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Surgeon plans first human head transplant in 2017

Modern medical technology has granted doctors the ability to transplant many of the body’s organs, extending the life of people suffering from chronic diseases. But what about replacing all the organs at once along with the body they are in? That’s science fiction right now, but Italian neurosurgeon Sergio Canavero (pictured, top) says he plans to do the first human head transplant next year. This isn’t the first time he’s made this claim, but now he’s got a volunteer lined up and has explained in more detail how he thinks the procedure will go.

If this sounds suspicious, there’s good reason. There’s plenty of reason to be skeptical.

It’s easy to see the appeal of a head transplant in theory. If it were possible and reasonably safe, you could cure almost any disease, except for neurological ones. You’d be replacing a person’s entire complement of organs, their immune system, their joints, and everything else that causes problems as we age. Canavero’s first volunteer, Valery Spiridonov, has appeared with Canavero several times to talk about his desire to undergo the operation. Spiridonov is 31 and suffers from a muscle-wasting disease called Werdnig-Hoffman’s. It leaves him wheelchair bound and dependent on others for basic needs. Canavero wants to put his head on a body that doesn’t have Werdnig-Hoffman’s, but finding such a body will be the first hurdle.

According to Canavero, the donor body will come from someone who is brain dead and whose organs would be considered acceptable for transplantation. Things get wild when Canavero explains the process of disposing of the old body. The patient would be cooled in order to slow damage to brain cells, then surgeons would sever the soft tissue in the neck. Tubes would be affixed to all the arteries and veins to maintain blood flow. Then, Canavero plans to use a diamond knife to sever the spinal cord.

head

Being able to surgically remove the head in an orderly fashion should allow surgeons to then reattach all the nerves and blood vessels to the new body, once that pesky donor head is removed. A special bio-compatible glue will hold the spinal cord together so it can fuse with the donor body. The patient will then be put in a drug-induced coma for four weeks while the connection between the head and body heals. It’s the reattachment process that’s the most unlikely part of all this. There’s never been a successful procedure that reattached a fully severed primate spinal cord.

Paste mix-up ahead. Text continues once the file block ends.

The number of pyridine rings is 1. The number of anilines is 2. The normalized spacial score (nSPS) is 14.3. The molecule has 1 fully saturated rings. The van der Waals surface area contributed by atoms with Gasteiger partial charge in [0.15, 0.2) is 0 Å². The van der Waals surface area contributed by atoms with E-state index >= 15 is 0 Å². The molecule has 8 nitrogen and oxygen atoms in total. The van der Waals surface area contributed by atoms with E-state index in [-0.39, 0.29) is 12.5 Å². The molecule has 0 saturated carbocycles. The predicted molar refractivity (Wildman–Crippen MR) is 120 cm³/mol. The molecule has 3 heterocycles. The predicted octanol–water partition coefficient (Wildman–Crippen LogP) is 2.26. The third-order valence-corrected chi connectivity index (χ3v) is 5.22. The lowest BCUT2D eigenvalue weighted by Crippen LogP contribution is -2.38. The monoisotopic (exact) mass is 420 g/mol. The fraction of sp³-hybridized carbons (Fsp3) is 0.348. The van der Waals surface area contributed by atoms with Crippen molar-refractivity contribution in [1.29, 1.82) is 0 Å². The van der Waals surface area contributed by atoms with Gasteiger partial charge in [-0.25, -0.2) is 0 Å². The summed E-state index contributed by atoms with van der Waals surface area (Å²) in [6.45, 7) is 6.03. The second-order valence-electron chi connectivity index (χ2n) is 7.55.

Canavero says all the technology he needs is available, and estimates the procedure will take about 36 hours and require the services of 150 medical professionals. He expects a 90% chance of success, as in a 90% chance the patient is up and walking around a few months after the surgery. This is… suspiciously high for a completely new procedure.

This all still sounds like science fiction, and medical professionals are mostly skeptical of Canavero’s plan. He seems set to try, though. And who knows? Maybe it’ll work. A few years ago face transplants seemed like science fiction. Even if this does work, the process will be obscenely expensive. Plus, it will give an entire body full of transplantable organs to a single person. It’s unclear if this would be considered ethical when there are so many people waiting for transplants.

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